Basa Seafood Express

UX, Web, Visual Design

Basa Seafood Express is a small seafood shop and restaurant in San Francisco. They wanted a strongly branded, personalized website to increase their web presence and attract more customers.

The Process

From start to finish, I was personally responsible for the design and development of the website. I started by defining what the goals of the website were:

  1. To attract more customers through a stronger web presence
  2. To provide an online menu for easy reference
  3. To inform people about the shop’s history, values, and offerings

With these in mind, I discussed with the owner what sort of information was necessary to include. I sketched out UI designs in order to figure out how best to organize this information, then created several wireframes.

The wireframes ensured a consistent yet individually optimized look across various screen sizes. Visualizing the UI in this more concrete way helped further determine the proper placement of sections and division of information.

For example, while the location and contact information were initially located right underneath the home page carousel (because I felt that this was one of the most critical pieces of information, so I placed it near the top first), in the end they became footers across all the pages. This solution also falls in line with design convention.

The restaurant menu also had a different design at first. The categories all had their own pages—this was a solution I already knew how to implement, and dividing the menu meant that the user would not have to scroll through a long list. However, this meant that the user would have to click through many different pages to explore the whole menu. However, I challenged myself to pursue the more complex yet efficient solution. The final design used one display and toggled through the different sections through a conveniently located navigation bar at the top.

Visual Identity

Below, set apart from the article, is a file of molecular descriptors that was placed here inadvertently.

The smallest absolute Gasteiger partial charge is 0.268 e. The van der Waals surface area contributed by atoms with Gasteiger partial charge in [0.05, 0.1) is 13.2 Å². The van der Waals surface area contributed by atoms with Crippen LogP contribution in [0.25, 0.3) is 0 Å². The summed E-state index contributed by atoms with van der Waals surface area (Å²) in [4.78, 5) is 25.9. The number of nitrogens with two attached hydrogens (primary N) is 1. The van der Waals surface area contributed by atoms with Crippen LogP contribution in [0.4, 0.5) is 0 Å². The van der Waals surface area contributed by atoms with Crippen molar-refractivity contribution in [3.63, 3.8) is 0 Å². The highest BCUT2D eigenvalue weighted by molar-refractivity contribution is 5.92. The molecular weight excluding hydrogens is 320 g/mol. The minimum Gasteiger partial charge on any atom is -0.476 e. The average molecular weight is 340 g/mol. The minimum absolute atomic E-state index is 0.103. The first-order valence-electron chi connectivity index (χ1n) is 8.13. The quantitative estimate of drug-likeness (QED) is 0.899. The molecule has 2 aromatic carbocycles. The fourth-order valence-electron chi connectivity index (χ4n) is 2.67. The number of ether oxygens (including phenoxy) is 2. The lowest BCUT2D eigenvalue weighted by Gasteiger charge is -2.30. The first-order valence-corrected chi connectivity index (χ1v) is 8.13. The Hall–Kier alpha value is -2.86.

Once the wireframes were finalized, I created a visual identity for Basa Seafood Express. I thought about the atmosphere of the shop and what aesthetic would best suit them. The shop aims to provide quality seafood at affordable prices and with a quick turnaround. Thus, I tried to evoke an image that was friendly and casual, but also neat and simple. This is reflected in the colors, layout, and typefaces I chose. And while the majority of the site is warm in tone (which imparts a friendly feeling and stimulates the appetite), there are splashes of turquoise throughout, as a reminder of the ocean—after all, it’s a seafood shop.

These are just a few of the type combinations I tested.

Complete Responsiveness

The website neatly adjusts for optimal display across any screen size. Because many customers would like the convenience of viewing the menu from their phones, it was important that the large menu remained well-organized and easy to navigate on the smallest screen sizes.

Convenient Restaurant Menu

On a large screen, all the restaurant menu tabs are laid out in a neat navigation bar, so that people can instantly jump from section to section. However, on a small screen, displaying all the tabs would take up too much screen space. Thus, I opted for a dropdown menu that collapses after selection, so that customers can quickly and easily browse the offerings.

Accessibility in the Details

When users hover over a menu item, the correlating price is bolded. I included this feature in consideration of users who might have difficulty following long rows, making it easy for them to tell at a glance.

Packed with Tricks

The feature I’m proudest of is the dropdown menu that appears on mobile. In order to implement this feature, I learned how to:

  • Organize a list of items into a dropdown menu
  • Toggle between multiple displays according to the selected menu item
  • Make the menu collapse after the user selects an item
  • Animate an icon to rotate whenever the menu opens or closes